The National Institutes of Health will give an in-person briefing to the U.S. House Committee on Oversight and Government Reform after questions raised by lawmaker Jason Chaffetz. Chaffetz accuses the NIH of funding the IARC, an agency he said has created unnecessary controversy on certain foods that the IARC describes as cancerogenic.
Jason Chaffetz is Chairman of the Oversight Committee, and he severely criticized the International Agency for Research on Cancer for its constant announcement on different foods being a factor that causes cancer. The NIH has to speak before the committee to answer why U.S. taxpayers are funding the alarming IARC if it is a semi-autonomous institute of the World Health Organization.
Chaffetz expressed his concerns regarding the way IARC reviews and classifies substances dangerous to human health. The IARC has recently said that coffee, mobile phones, processed meat, and the weed killer glyphosate cause cancer. And the chairman thinks the institute is causing unnecessary health scares.
“IARC’s standards and determinations for classifying substances as carcinogenic, and therefore cancer-causing, appear inconsistent with other scientific research, and have generated much controversy and alarm,” Chaffetz wrote.
Thus, Chaffetz wants the NIH to explain why an international based institute -that in his view only creates panic- is receiving U.S. funding when the IARC has a $33 billion annual budget.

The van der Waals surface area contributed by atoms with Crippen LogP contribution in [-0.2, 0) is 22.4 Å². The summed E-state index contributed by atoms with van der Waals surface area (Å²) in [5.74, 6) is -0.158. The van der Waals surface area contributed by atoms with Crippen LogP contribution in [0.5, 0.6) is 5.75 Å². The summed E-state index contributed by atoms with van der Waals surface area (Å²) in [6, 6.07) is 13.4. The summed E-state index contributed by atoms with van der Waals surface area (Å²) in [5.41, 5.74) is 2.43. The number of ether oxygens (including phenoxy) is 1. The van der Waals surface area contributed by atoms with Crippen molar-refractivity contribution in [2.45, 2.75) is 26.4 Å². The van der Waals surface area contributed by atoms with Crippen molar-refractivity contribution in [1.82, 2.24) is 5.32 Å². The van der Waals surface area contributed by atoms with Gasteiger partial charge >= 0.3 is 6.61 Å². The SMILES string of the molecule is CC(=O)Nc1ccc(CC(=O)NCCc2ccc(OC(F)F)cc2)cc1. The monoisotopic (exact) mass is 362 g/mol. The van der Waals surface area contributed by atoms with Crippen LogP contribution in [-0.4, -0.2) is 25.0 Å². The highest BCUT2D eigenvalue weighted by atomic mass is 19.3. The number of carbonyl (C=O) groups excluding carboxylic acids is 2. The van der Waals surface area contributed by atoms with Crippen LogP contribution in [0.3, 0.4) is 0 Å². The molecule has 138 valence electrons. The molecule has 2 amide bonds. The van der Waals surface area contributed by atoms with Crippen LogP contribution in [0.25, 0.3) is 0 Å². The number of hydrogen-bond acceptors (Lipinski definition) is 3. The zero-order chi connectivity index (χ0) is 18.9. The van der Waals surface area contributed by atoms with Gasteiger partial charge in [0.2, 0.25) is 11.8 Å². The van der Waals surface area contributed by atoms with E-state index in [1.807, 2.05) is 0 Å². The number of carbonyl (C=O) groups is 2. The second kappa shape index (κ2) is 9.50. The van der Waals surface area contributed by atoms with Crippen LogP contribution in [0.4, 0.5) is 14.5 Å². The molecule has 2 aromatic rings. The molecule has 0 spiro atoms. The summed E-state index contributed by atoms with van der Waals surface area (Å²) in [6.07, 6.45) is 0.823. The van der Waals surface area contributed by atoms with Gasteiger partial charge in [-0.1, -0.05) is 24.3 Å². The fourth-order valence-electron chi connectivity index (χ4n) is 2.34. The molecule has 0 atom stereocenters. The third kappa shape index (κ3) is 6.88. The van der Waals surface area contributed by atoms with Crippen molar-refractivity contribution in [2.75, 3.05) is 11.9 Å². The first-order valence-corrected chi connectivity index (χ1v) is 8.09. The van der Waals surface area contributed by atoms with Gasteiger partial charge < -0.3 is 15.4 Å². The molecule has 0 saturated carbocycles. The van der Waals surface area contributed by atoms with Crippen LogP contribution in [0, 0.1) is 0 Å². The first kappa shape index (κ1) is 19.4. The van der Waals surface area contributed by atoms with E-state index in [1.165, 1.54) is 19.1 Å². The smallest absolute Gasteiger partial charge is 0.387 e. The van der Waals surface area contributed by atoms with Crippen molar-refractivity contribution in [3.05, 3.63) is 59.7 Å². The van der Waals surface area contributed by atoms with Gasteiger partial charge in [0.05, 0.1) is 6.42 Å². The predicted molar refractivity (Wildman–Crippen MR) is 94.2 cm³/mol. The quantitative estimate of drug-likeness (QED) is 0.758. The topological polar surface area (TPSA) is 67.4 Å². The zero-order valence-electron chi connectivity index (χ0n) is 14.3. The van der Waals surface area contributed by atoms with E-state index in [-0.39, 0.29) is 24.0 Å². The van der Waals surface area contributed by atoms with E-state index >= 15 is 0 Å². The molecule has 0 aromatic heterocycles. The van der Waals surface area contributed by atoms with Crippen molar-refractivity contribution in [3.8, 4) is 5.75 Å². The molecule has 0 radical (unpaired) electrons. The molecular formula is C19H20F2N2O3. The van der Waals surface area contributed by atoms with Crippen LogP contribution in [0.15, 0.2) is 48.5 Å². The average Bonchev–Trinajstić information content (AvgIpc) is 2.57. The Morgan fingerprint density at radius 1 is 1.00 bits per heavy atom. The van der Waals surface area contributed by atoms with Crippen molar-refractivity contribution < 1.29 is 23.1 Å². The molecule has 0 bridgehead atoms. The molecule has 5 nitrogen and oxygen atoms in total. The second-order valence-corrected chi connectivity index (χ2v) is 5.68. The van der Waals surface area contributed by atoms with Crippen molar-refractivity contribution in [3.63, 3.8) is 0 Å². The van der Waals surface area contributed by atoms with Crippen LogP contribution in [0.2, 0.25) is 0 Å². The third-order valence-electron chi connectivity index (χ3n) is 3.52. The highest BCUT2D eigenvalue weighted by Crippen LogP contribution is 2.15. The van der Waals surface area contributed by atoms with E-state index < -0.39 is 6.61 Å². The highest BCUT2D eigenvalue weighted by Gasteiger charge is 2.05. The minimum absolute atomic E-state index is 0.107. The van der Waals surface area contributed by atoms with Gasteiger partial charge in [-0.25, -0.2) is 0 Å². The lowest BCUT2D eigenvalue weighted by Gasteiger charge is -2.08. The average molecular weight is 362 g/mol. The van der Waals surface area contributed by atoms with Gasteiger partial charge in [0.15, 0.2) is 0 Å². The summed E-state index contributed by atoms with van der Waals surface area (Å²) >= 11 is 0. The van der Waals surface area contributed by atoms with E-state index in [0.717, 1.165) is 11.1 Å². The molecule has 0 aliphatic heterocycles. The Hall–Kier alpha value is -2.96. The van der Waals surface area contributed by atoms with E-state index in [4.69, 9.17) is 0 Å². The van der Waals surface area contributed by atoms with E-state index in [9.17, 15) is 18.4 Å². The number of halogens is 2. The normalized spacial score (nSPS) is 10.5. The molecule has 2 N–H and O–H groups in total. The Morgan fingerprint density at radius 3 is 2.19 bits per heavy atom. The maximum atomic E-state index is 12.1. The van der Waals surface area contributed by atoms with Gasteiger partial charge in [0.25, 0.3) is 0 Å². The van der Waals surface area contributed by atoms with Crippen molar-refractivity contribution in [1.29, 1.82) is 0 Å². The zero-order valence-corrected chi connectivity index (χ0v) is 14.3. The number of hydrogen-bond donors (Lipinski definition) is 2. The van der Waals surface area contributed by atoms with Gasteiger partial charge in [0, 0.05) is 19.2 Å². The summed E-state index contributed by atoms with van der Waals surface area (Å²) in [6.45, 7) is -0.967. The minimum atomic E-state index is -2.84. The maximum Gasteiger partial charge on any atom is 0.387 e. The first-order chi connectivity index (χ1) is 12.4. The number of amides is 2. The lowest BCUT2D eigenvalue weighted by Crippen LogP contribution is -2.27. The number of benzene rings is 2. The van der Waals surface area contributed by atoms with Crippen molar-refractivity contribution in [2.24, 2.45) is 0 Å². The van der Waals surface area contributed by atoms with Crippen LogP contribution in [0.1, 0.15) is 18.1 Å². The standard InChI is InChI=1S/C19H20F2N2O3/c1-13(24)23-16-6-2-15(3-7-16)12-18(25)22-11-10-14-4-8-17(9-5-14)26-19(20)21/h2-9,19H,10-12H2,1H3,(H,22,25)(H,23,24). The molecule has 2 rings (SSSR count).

Critics, including industry and Chairman Chaffetz, say the International Agency for Research on Cancer is sometimes too quick to conclude that particular substances are a risk for human health, making people scared of what they eat. The IARC defends that their findings are scientifically based.
The controversy began on September 26 when Chaffetz sent a letter to NIH director Francis Collin accusing the IARC of controversy, retractions, and inconsistencies. The chairman also asked why the NIH continues to fund the agency if it has a decent budget.
The hearing of the National Institutes of Health officials before the House Committee on Oversight and Government Reform will be in private. Both the Institute and the Committee are working to schedule the briefings as soon as possible. A date for the event has not been announced yet.
The National Institutes of Health stand on Chaffetz letter and the damage it could cause to cut U.S. funding to IARC
The NIH confirmed that it received the letter and stated it would respond directly to the committee and not to Chaffetz; Reuters reports the NIH told them in an email.
A spokesperson from IARC said that Chaffetz’s letter has misconceptions that have been addressed to NIH director by IARC’s director, Chris Wild, reports Reuters. Regarding the chairman’s comments about IARC, Wild stated in a letter sent October 5 that Chaffetz’s criticism is misplaced.
Wild defended IARC’s classifications are “widely respected for their scientific rigor, standardized and transparent process and… freedom from conflict of interests.” Wild’s letter was also sent to Reuters.
The polemic of the NIH funding IARC’s puts the international agency’s budget at risk.